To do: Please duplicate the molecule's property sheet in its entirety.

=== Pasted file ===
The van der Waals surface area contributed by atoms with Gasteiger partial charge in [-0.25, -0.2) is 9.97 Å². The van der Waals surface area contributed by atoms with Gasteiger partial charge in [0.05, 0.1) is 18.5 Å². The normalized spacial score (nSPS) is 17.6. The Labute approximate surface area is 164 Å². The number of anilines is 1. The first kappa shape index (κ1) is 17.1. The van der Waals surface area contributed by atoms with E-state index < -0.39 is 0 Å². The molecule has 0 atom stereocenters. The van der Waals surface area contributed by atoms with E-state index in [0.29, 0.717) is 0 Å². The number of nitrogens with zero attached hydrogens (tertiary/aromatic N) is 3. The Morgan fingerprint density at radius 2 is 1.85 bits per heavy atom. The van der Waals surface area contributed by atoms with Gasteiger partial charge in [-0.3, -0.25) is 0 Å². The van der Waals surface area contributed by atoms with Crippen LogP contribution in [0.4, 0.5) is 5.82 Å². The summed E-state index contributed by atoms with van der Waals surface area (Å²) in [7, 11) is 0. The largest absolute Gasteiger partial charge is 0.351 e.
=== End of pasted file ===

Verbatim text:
The van der Waals surface area contributed by atoms with Gasteiger partial charge in [-0.25, -0.2) is 9.97 Å². The van der Waals surface area contributed by atoms with Gasteiger partial charge in [0.05, 0.1) is 18.5 Å². The normalized spacial score (nSPS) is 17.6. The Labute approximate surface area is 164 Å². The number of anilines is 1. The first kappa shape index (κ1) is 17.1. The van der Waals surface area contributed by atoms with E-state index < -0.39 is 0 Å². The molecule has 0 atom stereocenters. The van der Waals surface area contributed by atoms with E-state index in [0.29, 0.717) is 0 Å². The number of nitrogens with zero attached hydrogens (tertiary/aromatic N) is 3. The Morgan fingerprint density at radius 2 is 1.85 bits per heavy atom. The van der Waals surface area contributed by atoms with Gasteiger partial charge in [-0.3, -0.25) is 0 Å². The van der Waals surface area contributed by atoms with Crippen LogP contribution in [0.4, 0.5) is 5.82 Å². The summed E-state index contributed by atoms with van der Waals surface area (Å²) in [7, 11) is 0. The largest absolute Gasteiger partial charge is 0.351 e.